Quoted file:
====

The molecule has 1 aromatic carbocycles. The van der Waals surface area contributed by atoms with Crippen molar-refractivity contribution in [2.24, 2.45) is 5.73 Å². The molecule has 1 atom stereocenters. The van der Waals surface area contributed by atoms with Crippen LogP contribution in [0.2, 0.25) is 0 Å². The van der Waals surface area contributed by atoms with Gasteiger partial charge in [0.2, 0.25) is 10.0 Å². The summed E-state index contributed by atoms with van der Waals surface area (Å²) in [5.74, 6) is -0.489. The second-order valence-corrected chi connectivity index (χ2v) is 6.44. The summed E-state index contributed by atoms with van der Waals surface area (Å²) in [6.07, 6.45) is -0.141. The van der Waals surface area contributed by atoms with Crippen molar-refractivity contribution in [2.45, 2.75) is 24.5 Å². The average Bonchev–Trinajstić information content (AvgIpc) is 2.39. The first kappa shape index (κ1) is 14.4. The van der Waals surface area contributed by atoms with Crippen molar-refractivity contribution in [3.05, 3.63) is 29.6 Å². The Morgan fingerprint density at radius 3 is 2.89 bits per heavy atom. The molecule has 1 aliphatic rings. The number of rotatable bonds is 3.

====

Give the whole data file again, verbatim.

The molecule has 1 aromatic carbocycles. The van der Waals surface area contributed by atoms with Crippen molar-refractivity contribution in [2.24, 2.45) is 5.73 Å². The molecule has 1 atom stereocenters. The van der Waals surface area contributed by atoms with Crippen LogP contribution in [0.2, 0.25) is 0 Å². The van der Waals surface area contributed by atoms with Gasteiger partial charge in [0.2, 0.25) is 10.0 Å². The summed E-state index contributed by atoms with van der Waals surface area (Å²) in [5.74, 6) is -0.489. The second-order valence-corrected chi connectivity index (χ2v) is 6.44. The summed E-state index contributed by atoms with van der Waals surface area (Å²) in [6.07, 6.45) is -0.141. The van der Waals surface area contributed by atoms with Crippen molar-refractivity contribution in [2.45, 2.75) is 24.5 Å². The average Bonchev–Trinajstić information content (AvgIpc) is 2.39. The first kappa shape index (κ1) is 14.4. The van der Waals surface area contributed by atoms with Crippen molar-refractivity contribution in [3.05, 3.63) is 29.6 Å². The Morgan fingerprint density at radius 3 is 2.89 bits per heavy atom. The molecule has 1 aliphatic rings. The number of rotatable bonds is 3.